I have a land use raster (lu_raster) and several thousand shapefiles (counties). Within each county, I'd like to calculate the proportion of agricultural land use. So, I think I need to find a way to 1). sum all the raster pixels that are either value 81 or 82 (see here for reference) within each of the shapefiles, and 2). divide that by the total number of pixels in each of the county shapefiles.

I've been using exact_extract to do this kind of stuff. So I think the second part of my code will look something like this:

Results <- exact_extract(lu_raster, counties, 'count')

But I can't figure out how to do those counts conditionally (only counting the 81s and 82s).

2 Answers 2


It is just a matter of writing a function that returns the proportions and using lapply to apply it to the list returned from exact_extract.

Add libraries and create example data


nc <- st_read(system.file("shape/nc.shp", package="sf"))
  nc <- st_cast(nc, "POLYGON")

r <- raster::raster(matrix(sample(c(81, 82,11, 21, 22, 41), 
                    500^2, replace=TRUE), 500, 500))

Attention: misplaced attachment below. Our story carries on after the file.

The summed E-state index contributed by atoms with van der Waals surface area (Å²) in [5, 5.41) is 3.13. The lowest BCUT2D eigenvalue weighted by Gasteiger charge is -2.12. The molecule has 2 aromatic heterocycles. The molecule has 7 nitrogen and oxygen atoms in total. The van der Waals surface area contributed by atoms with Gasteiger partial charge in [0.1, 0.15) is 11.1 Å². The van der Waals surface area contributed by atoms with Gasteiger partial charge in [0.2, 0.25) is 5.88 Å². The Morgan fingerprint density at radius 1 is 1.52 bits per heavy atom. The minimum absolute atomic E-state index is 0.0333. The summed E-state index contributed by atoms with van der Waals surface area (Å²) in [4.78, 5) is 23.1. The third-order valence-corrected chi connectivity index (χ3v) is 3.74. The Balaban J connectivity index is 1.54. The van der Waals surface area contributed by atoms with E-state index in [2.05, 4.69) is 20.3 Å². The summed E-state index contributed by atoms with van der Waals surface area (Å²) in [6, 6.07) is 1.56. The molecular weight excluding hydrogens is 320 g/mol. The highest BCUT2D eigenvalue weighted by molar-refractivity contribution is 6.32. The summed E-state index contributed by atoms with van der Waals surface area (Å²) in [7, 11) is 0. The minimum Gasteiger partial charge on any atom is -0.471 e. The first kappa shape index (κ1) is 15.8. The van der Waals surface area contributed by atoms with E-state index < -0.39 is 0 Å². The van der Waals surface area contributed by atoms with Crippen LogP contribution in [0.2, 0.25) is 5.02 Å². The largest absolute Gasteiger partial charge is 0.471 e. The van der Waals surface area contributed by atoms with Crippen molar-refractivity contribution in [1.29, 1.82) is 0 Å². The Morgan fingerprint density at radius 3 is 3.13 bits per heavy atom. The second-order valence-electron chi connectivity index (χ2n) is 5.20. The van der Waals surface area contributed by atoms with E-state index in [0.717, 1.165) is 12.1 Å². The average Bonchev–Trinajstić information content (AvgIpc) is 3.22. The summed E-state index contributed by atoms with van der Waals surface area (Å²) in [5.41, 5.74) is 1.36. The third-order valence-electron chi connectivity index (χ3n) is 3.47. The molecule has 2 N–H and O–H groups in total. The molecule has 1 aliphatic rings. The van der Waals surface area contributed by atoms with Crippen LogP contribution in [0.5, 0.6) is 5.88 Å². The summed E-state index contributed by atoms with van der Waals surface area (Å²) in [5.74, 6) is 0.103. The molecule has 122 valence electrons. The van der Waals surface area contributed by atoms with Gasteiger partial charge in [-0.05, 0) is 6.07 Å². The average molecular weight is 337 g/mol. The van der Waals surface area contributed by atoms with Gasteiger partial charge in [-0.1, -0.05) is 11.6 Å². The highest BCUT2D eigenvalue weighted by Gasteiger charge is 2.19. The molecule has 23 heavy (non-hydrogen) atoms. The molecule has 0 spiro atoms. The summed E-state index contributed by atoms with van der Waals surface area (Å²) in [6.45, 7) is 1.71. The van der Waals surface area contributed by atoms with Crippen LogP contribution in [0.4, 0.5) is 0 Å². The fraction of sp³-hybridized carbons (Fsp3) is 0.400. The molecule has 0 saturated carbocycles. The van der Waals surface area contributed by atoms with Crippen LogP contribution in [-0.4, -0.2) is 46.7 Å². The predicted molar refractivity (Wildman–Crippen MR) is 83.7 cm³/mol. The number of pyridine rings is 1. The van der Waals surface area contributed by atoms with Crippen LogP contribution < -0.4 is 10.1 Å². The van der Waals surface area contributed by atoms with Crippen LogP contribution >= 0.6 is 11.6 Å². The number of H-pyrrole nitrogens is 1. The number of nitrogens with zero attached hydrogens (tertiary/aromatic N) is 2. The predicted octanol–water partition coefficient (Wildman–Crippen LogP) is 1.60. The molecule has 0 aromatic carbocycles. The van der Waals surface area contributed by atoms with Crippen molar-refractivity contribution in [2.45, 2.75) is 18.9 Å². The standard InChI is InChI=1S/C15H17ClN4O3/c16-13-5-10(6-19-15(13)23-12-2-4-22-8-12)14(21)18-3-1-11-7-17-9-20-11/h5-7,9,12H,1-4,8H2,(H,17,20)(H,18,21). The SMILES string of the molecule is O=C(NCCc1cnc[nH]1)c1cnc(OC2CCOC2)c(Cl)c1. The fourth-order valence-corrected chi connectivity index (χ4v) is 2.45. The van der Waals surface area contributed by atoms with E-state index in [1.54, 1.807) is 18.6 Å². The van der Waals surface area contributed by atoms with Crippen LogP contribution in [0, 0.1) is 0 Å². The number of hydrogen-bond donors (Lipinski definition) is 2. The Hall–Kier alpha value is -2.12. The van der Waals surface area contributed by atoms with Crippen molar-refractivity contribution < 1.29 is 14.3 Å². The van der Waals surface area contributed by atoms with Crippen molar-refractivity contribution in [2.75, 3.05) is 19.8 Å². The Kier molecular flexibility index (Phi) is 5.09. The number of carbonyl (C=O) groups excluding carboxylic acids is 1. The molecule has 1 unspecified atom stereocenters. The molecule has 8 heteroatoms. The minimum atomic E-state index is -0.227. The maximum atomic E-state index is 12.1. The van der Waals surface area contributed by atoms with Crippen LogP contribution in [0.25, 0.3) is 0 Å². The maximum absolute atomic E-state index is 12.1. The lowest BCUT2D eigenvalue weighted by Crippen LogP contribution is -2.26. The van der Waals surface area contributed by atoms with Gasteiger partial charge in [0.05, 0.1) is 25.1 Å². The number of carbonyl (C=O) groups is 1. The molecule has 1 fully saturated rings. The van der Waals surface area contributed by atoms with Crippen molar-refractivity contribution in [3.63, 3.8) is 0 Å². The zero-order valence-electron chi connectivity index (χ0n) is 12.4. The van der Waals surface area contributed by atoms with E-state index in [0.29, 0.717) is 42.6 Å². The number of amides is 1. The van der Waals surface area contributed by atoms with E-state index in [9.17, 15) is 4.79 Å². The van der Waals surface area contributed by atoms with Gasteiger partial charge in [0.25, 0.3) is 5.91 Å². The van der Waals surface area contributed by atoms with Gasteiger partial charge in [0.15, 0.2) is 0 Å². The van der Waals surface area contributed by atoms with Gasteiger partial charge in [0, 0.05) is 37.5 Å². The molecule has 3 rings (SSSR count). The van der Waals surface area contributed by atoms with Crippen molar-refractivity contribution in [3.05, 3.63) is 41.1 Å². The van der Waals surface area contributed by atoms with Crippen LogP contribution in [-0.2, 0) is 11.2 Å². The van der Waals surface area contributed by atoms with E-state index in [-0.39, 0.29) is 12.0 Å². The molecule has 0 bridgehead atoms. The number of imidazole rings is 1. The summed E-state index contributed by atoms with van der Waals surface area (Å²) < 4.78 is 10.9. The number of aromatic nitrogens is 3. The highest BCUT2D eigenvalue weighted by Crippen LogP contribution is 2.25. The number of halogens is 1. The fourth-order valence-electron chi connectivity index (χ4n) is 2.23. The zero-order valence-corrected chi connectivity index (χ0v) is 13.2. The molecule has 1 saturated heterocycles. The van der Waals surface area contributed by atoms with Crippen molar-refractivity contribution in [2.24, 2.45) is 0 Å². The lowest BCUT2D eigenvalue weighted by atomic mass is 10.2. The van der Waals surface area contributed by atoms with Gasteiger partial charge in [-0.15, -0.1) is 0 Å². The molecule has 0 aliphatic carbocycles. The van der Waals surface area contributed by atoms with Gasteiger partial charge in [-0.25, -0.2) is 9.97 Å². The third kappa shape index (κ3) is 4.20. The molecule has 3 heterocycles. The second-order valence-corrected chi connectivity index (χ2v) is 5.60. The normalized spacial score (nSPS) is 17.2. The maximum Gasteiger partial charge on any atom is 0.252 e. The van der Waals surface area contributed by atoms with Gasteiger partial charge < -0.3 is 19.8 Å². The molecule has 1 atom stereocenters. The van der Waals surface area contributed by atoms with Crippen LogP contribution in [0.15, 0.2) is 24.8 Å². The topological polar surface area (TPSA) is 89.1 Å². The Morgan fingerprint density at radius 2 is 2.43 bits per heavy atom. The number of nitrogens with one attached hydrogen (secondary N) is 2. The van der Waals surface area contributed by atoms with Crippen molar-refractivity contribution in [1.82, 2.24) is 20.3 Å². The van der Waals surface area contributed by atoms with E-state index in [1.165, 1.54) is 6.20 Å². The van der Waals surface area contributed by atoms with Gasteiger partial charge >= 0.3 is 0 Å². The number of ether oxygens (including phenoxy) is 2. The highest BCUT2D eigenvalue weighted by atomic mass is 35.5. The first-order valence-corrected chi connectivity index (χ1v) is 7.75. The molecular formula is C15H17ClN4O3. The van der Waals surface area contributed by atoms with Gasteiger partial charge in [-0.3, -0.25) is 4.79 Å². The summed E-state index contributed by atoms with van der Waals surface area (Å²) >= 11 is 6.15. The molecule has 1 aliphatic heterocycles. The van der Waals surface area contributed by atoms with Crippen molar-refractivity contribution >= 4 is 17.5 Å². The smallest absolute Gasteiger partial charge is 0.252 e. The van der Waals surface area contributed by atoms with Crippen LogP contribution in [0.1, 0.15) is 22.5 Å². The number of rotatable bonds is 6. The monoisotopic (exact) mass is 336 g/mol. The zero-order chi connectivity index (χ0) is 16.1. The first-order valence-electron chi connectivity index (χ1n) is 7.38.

extent(r) <- extent(nc)
  plot(st_geometry(nc), add=TRUE)

Now, extract the raster landcover data. We can then use lapply to operate on the resulting list object. The use of which and %in% allows us an easy way to apply a query.

e <- exact_extract(r, nc)

( ag <- lapply(e, function(x) { length(which(x$value %in% c(81,82))) / nrow(x) } ) )

nc$ag <- unlist(ag)
  plot( nc["ag"] ) 

Figured it out.

First, reclassify raster making agricultural values 1 and everything else 0:

agri_land_use_ras <- raster::reclassify(lu_raster, lu_matrix)

See here for how to set up a reclassification matrix.

Then, can just take the mean of the resulting raster:

Results <- exact_extract(agri_land_use_ras, counties, 'mean')
  • Classifying the raster first is conceptually easy but is also an unnecessary step. Commented Apr 26, 2021 at 15:37
  • Why is it unnecessary? The only way that mean will give a land cover proportion is if the land cover of interest is classified as 1 and everything else is classified as 0.
    – pfadenhw
    Commented Apr 26, 2021 at 23:35
  • Look at my answer, you can pull the number of pixels associated with given value(s), on the fly, in a function that can be passed to extract or operate on the extracted pixel values object. So, classifying the raster first is not necessary and, if large, could take sometime. Commented Apr 27, 2021 at 0:29

Your Answer

By clicking “Post Your Answer”, you agree to our terms of service and acknowledge you have read our privacy policy.

Not the answer you're looking for? Browse other questions tagged or ask your own question.